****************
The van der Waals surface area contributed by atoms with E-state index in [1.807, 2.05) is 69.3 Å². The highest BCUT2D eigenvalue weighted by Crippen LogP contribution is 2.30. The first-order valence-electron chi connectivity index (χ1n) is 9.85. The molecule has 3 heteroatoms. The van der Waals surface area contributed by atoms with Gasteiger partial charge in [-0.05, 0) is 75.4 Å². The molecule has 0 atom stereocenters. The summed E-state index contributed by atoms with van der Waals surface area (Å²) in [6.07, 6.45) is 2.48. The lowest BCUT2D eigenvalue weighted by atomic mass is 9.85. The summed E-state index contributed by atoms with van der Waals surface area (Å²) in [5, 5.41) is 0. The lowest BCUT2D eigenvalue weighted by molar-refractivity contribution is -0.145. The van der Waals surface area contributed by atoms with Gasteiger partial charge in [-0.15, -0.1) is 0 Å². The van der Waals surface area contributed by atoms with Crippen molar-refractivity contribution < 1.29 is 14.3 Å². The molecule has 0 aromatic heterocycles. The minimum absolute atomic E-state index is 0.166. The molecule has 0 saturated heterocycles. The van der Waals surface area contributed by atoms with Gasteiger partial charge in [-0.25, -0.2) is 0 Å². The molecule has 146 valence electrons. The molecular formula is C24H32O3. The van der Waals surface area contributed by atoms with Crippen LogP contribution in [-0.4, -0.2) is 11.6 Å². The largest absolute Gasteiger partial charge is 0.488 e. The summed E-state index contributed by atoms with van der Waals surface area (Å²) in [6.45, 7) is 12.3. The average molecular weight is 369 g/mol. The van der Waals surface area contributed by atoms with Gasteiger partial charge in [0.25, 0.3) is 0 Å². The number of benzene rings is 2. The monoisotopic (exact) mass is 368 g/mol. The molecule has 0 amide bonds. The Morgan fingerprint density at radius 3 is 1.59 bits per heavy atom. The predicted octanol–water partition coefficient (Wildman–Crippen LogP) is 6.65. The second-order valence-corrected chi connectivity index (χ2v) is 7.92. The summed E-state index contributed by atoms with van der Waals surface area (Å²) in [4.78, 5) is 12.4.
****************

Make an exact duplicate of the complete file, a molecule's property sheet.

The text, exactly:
The van der Waals surface area contributed by atoms with E-state index in [1.807, 2.05) is 69.3 Å². The highest BCUT2D eigenvalue weighted by Crippen LogP contribution is 2.30. The first-order valence-electron chi connectivity index (χ1n) is 9.85. The molecule has 3 heteroatoms. The van der Waals surface area contributed by atoms with Gasteiger partial charge in [-0.05, 0) is 75.4 Å². The molecule has 0 atom stereocenters. The summed E-state index contributed by atoms with van der Waals surface area (Å²) in [6.07, 6.45) is 2.48. The lowest BCUT2D eigenvalue weighted by atomic mass is 9.85. The summed E-state index contributed by atoms with van der Waals surface area (Å²) in [5, 5.41) is 0. The lowest BCUT2D eigenvalue weighted by molar-refractivity contribution is -0.145. The van der Waals surface area contributed by atoms with Gasteiger partial charge in [-0.15, -0.1) is 0 Å². The van der Waals surface area contributed by atoms with Crippen molar-refractivity contribution < 1.29 is 14.3 Å². The molecule has 0 aromatic heterocycles. The minimum absolute atomic E-state index is 0.166. The molecule has 0 saturated heterocycles. The van der Waals surface area contributed by atoms with Gasteiger partial charge in [-0.25, -0.2) is 0 Å². The molecule has 146 valence electrons. The molecular formula is C24H32O3. The van der Waals surface area contributed by atoms with Crippen LogP contribution in [-0.4, -0.2) is 11.6 Å². The largest absolute Gasteiger partial charge is 0.488 e. The summed E-state index contributed by atoms with van der Waals surface area (Å²) in [6.45, 7) is 12.3. The average molecular weight is 369 g/mol. The van der Waals surface area contributed by atoms with Gasteiger partial charge in [0.25, 0.3) is 0 Å². The number of benzene rings is 2. The monoisotopic (exact) mass is 368 g/mol. The molecule has 0 amide bonds. The Morgan fingerprint density at radius 3 is 1.59 bits per heavy atom. The predicted octanol–water partition coefficient (Wildman–Crippen LogP) is 6.65. The second-order valence-corrected chi connectivity index (χ2v) is 7.92. The summed E-state index contributed by atoms with van der Waals surface area (Å²) in [4.78, 5) is 12.4.